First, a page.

Clement May Blogs

New Thinking on Wearables In The Business Context

From Apple Watches and Sony Smart Eyeglass to Fitbit and Oculus RIft, wearables have been steadily growing in popularity in the consumer world over the last few years. Many wearable tech companies, though, are starting to realise the huge potential of these connected devices in the business context. As increasing numbers of ever-more sophisticated wearables – designed for offices, surgeries, shops, construction sites and showrooms among many others – hit the market, we consider their benefits and possible pitfalls.


Saving time with wearables 

A recent study by Deloitte revealed that UK users collectively check their phones over a billion times a day, at home and at work. If you imagine the wasted time spent taking your device from your pocket and unlocking it, only to discover that you’ve been interrupted by a less than urgent app notification, it’s easy to understand why many businesses are excited by the prospect of a wearable alternative for employees. Smartglasses allow users to perform these checks in an instant in what are known as “microinteractions”, potentially enabling them to save huge amounts of company time.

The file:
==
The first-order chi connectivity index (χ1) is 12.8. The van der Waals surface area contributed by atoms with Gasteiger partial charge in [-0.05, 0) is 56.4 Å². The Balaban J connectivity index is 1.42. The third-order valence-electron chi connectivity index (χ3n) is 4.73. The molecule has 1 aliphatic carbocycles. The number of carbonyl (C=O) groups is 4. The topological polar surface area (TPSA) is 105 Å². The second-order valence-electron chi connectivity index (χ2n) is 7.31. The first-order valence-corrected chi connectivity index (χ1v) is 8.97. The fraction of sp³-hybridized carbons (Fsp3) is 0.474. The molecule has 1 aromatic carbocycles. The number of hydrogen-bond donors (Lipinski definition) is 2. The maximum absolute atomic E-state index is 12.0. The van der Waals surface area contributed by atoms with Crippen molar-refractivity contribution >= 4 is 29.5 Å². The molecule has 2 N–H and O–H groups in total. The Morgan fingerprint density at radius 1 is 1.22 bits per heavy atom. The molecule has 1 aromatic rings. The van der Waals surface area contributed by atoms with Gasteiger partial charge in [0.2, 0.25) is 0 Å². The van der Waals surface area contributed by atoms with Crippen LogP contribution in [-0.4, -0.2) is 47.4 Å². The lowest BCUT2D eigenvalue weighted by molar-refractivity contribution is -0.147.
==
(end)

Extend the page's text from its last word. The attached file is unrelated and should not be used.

Wearables creating new opportunities

As well as enabling more efficiency in the workplace, many companies are getting to grips with the ways wearables can open up new and exciting opportunities for their marketeers. As consumers’ use of smartglasses and smartwatches increases, so businesses can take advantage of new methods of customer data collection and the ease with which these devices can collect information on buyers’ spending habits and locations. The constant flow of data resulting from consumers being so consistently ‘plugged in’ to their wearable devices is just waiting to be populated by the most cutting-edge services and technologies, even brand new industries.


Productivity vs privacy

While wearables have some obvious advantages for those who want to help employees become more productive and increase operational efficiencies, as devices become more and more adept at gathering users’ data, all this innovation raises some serious ethical questions that require careful navigation.  Some businesses, for example, are starting to use implanted NFC (near field communication) microchip technology to eliminate the need for physical passes and key fobs that allow employees to access sensitive areas. The risk is that such wearables – as well as the GPS tags used by companies such as Amazon to track their ‘pickers’ as they move round warehouses – can be perceived as intrusive surveillance tools rather than productivity aids. Innovations like these may create an atmosphere of mistrust that can be very damaging to employees’ morale, with some people finding the idea of their movements being logged more stressful than helpful.